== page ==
Here is a photo of the Wood Green Empire Theatre in London. Sadly, the only thing that remains of the theatre is the facade. The theatre itself was turned into a Television studio in the 1950s and then in the 60s it was demolished to make way for a parking garage and stores. There must be a law in England that says if you have an old theatre it must be torn down to make way for a freaking parking garage! That's frustrating to hear and to continually find out. The building that says 'Halifax' on it is the site of the Wood Green Empire.

I will say that for a magician any books on Chung Ling Soo are required reading. He worked for both Alexander Herrmann and Harry Kellar. He was such an iconic performer that he is the only REAL magician mentioned in the movie 'The Prestige' with Christian Bale and Hugh Jackman. His posters today are some of the most highly prized. I'll be focusing on one of his illusion creations in a later blog to show you his creativity.

Soo/Robinson is buried in East Sheen Cemetery, Section B, grave number 219/220/221 London. Here is a photo of the cemetery entrance. Here is a picture of the grave from Genii Magazine courtesy of
IF you have a color photo of the grave, would you please send it to me so that I can post it on the blog. Thanks!

Thursday, November 18, 2010

Houdini in Washington D.C.

On January 12, 1922, Houdini hung upside down outside of Keith’s Vaudeville Theatre on 15th Street in Washington D.C (first photo). The theatre was torn down in the early 80’s I believe. But if you go to the Old Ebbitt Grill which is on the corner of 15th and G St. you can actually sit in an area that used to be where the seats of the theatre were. And actually, when you walk into the Old Ebbitt Grill, you are walking through the front doors of the Keith's Vaudeville Theatre!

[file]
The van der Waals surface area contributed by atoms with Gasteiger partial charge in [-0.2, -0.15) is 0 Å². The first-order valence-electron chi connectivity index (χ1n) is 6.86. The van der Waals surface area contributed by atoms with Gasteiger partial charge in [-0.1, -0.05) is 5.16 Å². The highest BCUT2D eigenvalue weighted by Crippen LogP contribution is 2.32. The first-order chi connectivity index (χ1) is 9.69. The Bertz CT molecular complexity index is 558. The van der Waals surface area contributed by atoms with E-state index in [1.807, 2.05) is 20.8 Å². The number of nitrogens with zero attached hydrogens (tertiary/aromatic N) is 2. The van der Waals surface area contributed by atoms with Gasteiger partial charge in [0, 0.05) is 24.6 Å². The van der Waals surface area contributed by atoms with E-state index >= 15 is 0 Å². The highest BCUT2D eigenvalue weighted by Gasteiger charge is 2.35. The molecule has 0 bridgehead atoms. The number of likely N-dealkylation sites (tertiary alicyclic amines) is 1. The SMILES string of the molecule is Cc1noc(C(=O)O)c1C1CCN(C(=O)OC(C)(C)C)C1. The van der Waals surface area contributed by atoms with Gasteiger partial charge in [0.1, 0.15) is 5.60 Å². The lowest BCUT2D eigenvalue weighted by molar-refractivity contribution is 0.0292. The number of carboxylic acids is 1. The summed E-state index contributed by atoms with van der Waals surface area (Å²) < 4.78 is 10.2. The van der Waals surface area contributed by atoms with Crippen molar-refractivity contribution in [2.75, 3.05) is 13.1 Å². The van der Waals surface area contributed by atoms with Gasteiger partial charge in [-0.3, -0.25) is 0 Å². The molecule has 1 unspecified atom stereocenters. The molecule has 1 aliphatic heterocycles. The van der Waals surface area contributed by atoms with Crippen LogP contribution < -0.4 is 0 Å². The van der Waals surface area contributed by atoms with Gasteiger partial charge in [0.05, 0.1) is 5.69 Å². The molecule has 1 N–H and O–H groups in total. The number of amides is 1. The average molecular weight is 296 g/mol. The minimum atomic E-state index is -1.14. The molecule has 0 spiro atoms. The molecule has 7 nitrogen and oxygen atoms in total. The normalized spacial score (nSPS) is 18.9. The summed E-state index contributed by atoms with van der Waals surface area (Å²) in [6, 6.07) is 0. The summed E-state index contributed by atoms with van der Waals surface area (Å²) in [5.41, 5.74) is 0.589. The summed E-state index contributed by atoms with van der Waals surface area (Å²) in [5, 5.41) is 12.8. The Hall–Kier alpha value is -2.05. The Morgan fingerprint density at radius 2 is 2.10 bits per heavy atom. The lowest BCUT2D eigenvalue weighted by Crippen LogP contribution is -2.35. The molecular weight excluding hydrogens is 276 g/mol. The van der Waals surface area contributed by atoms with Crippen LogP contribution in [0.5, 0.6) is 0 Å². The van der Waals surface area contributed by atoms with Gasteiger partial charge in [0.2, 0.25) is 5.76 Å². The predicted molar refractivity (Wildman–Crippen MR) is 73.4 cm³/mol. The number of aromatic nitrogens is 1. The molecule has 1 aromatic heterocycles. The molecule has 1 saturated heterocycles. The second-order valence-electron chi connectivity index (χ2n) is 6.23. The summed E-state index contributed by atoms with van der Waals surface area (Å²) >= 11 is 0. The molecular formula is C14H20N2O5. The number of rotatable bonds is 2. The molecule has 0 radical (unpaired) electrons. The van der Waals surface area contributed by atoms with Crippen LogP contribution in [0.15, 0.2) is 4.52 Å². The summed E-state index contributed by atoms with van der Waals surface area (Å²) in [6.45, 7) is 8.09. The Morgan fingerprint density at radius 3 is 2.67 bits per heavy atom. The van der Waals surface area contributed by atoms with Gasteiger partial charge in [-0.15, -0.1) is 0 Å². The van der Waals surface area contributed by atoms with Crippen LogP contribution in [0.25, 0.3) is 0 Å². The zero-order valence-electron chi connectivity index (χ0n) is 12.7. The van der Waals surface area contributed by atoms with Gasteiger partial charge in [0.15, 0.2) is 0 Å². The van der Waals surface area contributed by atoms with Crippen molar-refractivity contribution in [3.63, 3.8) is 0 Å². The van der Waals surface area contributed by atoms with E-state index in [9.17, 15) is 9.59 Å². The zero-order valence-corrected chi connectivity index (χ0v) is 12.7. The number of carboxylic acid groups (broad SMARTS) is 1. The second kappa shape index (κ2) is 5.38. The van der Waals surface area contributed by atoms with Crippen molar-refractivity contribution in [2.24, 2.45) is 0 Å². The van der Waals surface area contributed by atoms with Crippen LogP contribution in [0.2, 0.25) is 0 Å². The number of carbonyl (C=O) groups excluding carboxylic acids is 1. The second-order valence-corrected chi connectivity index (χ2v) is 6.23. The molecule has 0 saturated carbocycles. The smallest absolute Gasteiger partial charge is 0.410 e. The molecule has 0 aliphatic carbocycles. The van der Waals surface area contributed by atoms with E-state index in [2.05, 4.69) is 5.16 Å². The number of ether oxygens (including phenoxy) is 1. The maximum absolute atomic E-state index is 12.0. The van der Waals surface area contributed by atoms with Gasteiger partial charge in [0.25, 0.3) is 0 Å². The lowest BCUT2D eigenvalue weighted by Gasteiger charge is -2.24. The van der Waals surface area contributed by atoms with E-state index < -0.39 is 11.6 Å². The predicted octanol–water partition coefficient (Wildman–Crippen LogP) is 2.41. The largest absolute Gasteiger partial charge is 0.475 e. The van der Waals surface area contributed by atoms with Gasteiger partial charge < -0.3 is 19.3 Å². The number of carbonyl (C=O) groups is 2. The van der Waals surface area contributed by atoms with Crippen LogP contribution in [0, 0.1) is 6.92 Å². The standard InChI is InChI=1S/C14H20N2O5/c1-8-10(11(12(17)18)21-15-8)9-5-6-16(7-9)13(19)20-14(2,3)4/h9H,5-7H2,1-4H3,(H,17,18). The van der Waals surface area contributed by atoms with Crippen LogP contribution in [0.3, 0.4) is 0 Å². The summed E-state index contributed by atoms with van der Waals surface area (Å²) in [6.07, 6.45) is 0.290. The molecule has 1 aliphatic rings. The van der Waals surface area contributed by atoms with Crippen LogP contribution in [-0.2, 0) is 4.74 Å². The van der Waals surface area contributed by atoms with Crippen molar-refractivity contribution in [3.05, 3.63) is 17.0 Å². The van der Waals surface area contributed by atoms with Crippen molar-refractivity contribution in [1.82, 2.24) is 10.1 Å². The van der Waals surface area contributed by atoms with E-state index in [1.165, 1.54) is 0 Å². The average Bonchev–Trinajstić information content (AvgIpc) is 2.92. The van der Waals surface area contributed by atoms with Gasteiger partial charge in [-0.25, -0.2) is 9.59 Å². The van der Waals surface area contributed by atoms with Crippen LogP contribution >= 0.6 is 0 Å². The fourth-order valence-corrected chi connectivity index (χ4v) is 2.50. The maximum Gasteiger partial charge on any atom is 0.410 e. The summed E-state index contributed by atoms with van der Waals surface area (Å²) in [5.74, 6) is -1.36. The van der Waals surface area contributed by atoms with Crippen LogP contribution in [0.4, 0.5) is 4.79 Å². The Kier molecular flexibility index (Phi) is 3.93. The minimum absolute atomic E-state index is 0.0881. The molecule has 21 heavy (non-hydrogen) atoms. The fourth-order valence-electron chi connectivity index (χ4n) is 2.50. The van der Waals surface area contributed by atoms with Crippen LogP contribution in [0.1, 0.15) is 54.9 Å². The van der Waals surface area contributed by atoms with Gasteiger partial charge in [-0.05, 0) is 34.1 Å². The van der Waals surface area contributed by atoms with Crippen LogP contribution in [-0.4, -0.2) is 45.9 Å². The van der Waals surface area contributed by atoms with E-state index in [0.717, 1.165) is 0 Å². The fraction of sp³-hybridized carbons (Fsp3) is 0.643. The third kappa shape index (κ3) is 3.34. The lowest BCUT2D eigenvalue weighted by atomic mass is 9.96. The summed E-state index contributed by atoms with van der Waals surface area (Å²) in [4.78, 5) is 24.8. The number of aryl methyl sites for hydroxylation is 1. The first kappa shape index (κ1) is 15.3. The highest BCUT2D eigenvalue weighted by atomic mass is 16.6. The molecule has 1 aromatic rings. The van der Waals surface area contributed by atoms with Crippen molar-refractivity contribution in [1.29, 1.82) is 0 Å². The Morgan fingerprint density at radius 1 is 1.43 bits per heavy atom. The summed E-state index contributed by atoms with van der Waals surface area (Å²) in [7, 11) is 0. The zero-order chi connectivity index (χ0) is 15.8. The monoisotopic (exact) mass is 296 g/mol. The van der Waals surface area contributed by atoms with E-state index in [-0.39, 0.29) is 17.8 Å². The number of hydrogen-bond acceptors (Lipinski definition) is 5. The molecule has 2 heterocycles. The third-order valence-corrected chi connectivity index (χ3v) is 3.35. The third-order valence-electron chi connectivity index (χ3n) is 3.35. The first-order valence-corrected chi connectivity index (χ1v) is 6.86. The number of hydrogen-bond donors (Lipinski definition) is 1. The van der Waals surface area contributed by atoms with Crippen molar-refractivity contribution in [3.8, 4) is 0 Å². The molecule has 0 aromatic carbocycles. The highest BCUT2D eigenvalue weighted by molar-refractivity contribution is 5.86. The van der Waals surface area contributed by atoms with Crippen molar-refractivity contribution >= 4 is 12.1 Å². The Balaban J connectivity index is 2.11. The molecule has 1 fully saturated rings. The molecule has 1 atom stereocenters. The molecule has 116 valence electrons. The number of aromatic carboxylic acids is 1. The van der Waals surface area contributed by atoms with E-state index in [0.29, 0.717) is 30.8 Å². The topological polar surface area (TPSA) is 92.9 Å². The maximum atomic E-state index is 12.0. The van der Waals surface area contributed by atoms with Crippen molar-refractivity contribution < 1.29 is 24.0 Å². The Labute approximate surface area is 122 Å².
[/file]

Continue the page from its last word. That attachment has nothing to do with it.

I went down there a few years ago and took some photos of the area. I had a most unusual sensation. I had this memory kick in of seeing the theatre. I knew it couldn’t be true, but somehow in some far corner of my mind I had this very vidid memory pop up of the theatre. I could see the red marquee with all the lights and everything. In the real world I was sure the theatre was over where the columns of the building were because that area was newer than the rest of the building. Then when I found the two pictures above my jaw dropped. The marquee is EXACTLY where my memory told me it was. And I just found a color photo and indeed this is exactly as I remember it.

I'm pretty sure the reason I had a memory of this building is because I had driven past it many times on either field trips during school or with my parents when they were taking me downtown to Al's Magic Shop when I was a kid.

Sunday, November 14, 2010

Chung Ling Soo

Here is another of my profile pieces. This time it's Chung Ling Soo, the fake Chinese Conjuror. I say fake because his real name was William Ellsworth Robinson and he was an American. He worked as assistant and stage manager for Alexander Herrmann and Harry Kellar. He was probably one of the most knowledgeable people on magic during his time but he had trouble connecting with an audience as himself. Upon seeing the real Chinese magician Ching Ling Foo, Robinson decided he too could do an act that way. True to his word he created Chung Ling Soo, and even gave interviews through an interpreter. At one point there was a very big public challenge going on between Soo and Foo which was going to lead to a showdown. But Foo, the real Chinese magician failed to show and Soo became winner by default.

One of his signature tricks was the Bullet Catch. It was this trick that did him in as he was shot on stage during a performance and died a short time later. If you'd like to learn more about Robinson/Soo, I'd suggest the wonderful book by Jim Steinmeyer called 'Glorious Deception'. It is available through Amazon and is a fascinating read.